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  • Writer's pictureJim Payne

My 7 Step Process for Better Pricing

The reason most business owners spend less than one day a year working on their pricing policy is the fact that they don’t have a process to tackle that problem. Here is my 7 Step Process on how to improve your profitability through better pricing:

  1. Formulate a price discrimination strategy. Every customer has a different willingness to pay. You need to spend some time working out how to charge different prices to different customers. Think that’s impossible? The airlines managed to do it.

  2. Figure out your value proposition. This is a great whiteboard exercise. List out every tangible and intangible value that you can think of for your product or service. Talk to your customer’s and ask them about what it is they like about your products or service.

  3. Communicate your value effectively. Review all your promotional materials and update them to include as much of your product values. The most powerful are usually the intangible values that move a customer to buy. Segmenting your customers into various classes and aiming value statements that are specific to them is a great approach at value presentation.

  4. Make sure your getting paid. There is nothing wrong with spreading the price over the period that the service will be delivered but avoid situations where the customer receives all the value without paying. Remember, the key here is to “make it easy for the customer to pay.”

  5. Formulate your price. There are hundreds of different ways to formulate your price, but they all boil down to two major categories: cost-plus and value pricing. When ever possible, use value pricing.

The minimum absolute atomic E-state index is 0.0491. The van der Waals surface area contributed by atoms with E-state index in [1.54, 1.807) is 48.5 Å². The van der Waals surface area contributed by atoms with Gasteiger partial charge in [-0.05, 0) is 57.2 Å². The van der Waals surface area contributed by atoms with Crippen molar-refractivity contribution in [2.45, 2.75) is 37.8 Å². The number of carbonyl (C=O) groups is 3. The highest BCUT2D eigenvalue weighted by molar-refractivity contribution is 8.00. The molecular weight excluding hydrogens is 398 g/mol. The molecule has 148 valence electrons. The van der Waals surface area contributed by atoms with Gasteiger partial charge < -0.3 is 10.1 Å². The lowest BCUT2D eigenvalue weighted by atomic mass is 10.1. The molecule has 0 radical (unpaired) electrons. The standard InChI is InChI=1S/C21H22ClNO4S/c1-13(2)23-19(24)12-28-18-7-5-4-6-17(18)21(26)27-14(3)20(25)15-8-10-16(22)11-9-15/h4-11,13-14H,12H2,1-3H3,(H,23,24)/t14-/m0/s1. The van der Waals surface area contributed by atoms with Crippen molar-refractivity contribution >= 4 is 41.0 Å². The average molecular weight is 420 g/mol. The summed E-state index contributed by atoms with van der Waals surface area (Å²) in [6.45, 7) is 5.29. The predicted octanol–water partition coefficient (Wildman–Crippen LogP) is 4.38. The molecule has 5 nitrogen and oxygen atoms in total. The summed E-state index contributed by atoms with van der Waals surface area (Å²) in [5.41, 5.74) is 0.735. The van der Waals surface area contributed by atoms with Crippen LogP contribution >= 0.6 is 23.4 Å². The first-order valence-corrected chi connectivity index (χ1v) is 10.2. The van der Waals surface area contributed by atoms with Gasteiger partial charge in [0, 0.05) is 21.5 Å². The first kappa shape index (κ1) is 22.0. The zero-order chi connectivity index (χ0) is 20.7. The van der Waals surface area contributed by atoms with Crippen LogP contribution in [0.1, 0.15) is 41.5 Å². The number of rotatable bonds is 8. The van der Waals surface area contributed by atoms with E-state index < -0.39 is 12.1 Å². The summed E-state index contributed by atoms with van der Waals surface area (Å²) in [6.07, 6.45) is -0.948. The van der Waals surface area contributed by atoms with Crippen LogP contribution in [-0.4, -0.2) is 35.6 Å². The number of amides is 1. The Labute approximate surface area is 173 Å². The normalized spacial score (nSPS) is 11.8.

6. Make the price seem small. There are numerous studies about how human beings perceive price and make buying decisions. The biggest one in my mind is “anchoring’. The first number presented tends to anchor how the brain will look at the next number presented. If I say, “McDonalds produced 12 billion hamburgers last month and by the way my fee is $10,000”, vs. “a happy meal costs $5.00 and by the way my fee is $10,000. In the first case my fee feels considerably smaller than in the second case. This is just one of the many things that you can do to make your price seem smaller or bigger.

  7. Add a powerful guarantee. This goes back to making it easy for the customer to buy. The more risk you can take away from the customer, the easier a time they have in signing up with you.

Moving your prices up, even just a point or two, is the single biggest thing you can do to improving your profitability. While pricing changes can seem scary, it’s a far easier approach to higher profits than cost cutting.

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